Mitsubishi WD-73837 DLP Rear-Projection HDTV Page 2
The Mitsubishi uses a DLP process that all past and present rear-projection DLPs we know of use. Unlike front-projection DLPs, which use a full 1920-by-1080 DLP chip (or DMD, for Digital Micromirror Device), the rear-pro chip has an active pixel count of 960 by 1080. With a 1920-by-1080 input, these pixels first activate for 1/120th of a second, displaying half the pixels in each source frame. The set then horizontally shifts the reflected image by roughly a half pixel (by means of a separate, larger mirror), and the rest of the pixels in the frame illuminate for the next 1/120th of a second to display a 1920-by-1080 image. The set displays the two images in succession so rapidly that the eye blends them together. This technique is often called wobulation, although that term is the property of Hewlett-Packard, which developed it for a different application: dot matrix printers.
Mitsubishi’s 6-Color Processor feeds a five-segment color wheel with red, green, blue, yellow, and cyan elements. Single-chip DLPs have always been prone to rainbow-like artifacts because of the sequential operation of their color wheels. Some viewers aren’t sensitive to them, but I’m not that lucky. I did see occasional rainbows from the Mitsubishi. But they were unobtrusive most of the time, especially when you consider the brightness that this set is capable of. (The brighter the set, the more visible rainbows—or any artifacts—will be.)
While the Mitsubishi offers multiple aspect ratio selections, there’s no direct access button for them on the remote. Instead, you must first push the More button, then Format (the 0 button) to shift between the options. The Mitsubishi will not produce a properly proportioned image when standard-definition 4:3 or SD letterboxed (16:9 widescreen) sources that arrive at the set upconverted to 720p, 1080i, or 1080p are expanded to fill the screen. You must input them at 480i or 480p to avoid geometric distortion (this is not an issue with high-definition material or enhanced for 16:9 DVDs.) Oddly, the correct aspect ratio setting for standard letterboxed sources was Expand. The Zoom mode, which is often the correct option for this type of source, resulted in people looking short and chubby.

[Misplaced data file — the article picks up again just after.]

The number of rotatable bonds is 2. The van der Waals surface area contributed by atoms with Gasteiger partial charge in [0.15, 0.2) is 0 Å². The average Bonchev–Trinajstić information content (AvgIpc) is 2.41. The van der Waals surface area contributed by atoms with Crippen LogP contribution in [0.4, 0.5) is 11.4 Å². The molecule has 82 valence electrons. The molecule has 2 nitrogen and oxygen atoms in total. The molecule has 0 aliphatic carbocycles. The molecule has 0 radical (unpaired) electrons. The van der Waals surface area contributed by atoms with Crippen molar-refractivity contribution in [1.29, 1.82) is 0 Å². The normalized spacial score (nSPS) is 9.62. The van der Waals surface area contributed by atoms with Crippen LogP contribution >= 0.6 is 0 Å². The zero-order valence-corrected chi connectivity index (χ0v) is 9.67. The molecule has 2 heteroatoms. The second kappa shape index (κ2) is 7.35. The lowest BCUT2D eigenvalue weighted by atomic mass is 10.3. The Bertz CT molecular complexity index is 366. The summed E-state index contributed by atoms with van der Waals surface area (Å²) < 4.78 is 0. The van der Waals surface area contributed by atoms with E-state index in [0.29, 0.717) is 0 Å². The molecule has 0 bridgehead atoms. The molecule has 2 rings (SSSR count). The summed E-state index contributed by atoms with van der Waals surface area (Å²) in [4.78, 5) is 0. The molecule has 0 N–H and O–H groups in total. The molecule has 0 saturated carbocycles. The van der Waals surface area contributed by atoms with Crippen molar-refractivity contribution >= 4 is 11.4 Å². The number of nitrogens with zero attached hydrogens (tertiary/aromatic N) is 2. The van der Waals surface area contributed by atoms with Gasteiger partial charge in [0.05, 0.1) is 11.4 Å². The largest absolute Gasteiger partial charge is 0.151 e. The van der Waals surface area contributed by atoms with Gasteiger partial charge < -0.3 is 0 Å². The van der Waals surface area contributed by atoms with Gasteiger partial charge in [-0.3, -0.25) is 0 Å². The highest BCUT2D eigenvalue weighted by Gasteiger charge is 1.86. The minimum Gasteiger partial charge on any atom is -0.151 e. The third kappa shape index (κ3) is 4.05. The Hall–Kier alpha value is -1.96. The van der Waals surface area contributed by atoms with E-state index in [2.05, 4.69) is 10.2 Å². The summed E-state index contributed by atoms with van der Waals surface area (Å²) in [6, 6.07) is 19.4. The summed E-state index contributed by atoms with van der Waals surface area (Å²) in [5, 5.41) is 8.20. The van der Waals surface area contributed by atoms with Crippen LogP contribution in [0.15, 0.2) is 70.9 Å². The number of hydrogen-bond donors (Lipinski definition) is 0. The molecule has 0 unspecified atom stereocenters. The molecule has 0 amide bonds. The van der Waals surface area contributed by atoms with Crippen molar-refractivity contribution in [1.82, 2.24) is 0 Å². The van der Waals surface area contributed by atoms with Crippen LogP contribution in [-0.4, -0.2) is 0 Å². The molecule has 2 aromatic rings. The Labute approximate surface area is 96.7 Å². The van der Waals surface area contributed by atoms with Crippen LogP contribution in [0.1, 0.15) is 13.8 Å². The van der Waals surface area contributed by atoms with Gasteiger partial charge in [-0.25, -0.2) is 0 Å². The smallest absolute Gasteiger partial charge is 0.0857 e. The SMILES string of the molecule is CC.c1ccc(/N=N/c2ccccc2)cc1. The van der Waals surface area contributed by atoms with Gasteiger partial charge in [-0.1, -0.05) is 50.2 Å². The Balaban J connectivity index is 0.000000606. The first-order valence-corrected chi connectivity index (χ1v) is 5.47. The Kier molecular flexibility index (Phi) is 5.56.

The remote, which can control multiple devices in addition to the TV itself, is satisfactory, but it lacks backlighting and direct input access.
24, 60, 120, Hike!
The Mitsubishi can accept a 1080p/24 input but can’t display it at a rate that’s a direct multiple of 24 (48, 72, 96, etc.). Instead, to reach 120 hertz, it first converts it to 1080p/60 by adding 3:2 pulldown.
The set offers a feature called Smooth 120Hz, but this is strictly a motion blur reduction technique, not a typical interpolation/dejudder technology. When engaged, it begins by analyzing the sequences of the 960-by-1080 half-frames used in the wobulating display. Then it determines from their progressive changes which areas are most likely to produce motion blur, and it subtly alters each sub-frame to reduce that blur. It doesn’t perform any interpolation, and it doesn’t affect the film-like look of film-based sources. But it also didn’t produce any obvious (to me) benefits. Motion blur isn’t a serious problem with DLP, and I happily left this feature off for most of my viewing.
The WD-73837 also includes 3-D capability—of a sort. It uses a system developed by Texas Instruments several years ago for a then-strong DLP market. It makes use of shutter glasses (there’s a jack on the back of the set for a 3-D glasses emitter), rather than the polarized glasses used in current theatrical 3-D presentations. However, there isn’t much program material available for this format, and there’s no promise of more to come. Manufacturers are now scurrying about to settle on a standard for 3-D video in the home, and it’s unlikely that any format based on rear-projection DLP technology, or the expensive shutter glasses, will be adopted. I didn’t test this feature.
The Mitsubishi’s video processing turned in a mixed result (see the Video Test Bench table below). It passed our standard film-mode 3:2 deinterlacing tests, but it failed the brick wall/stairs tests in chapters 7 and 8 of Mission: Impossible III.
While the set cropped an excessive number of pixels, its overscan didn’t exceed 2.5 percent on any side. There’s no aspect ratio setting that will produce zero overscan, but I didn’t see the sort of overscan artifacts that a less than perfect 1:1 pixel map usually produces. This suggests that the cropping originates in the optical path (a typical compromise in a rear-projection set) and is not a video processing issue.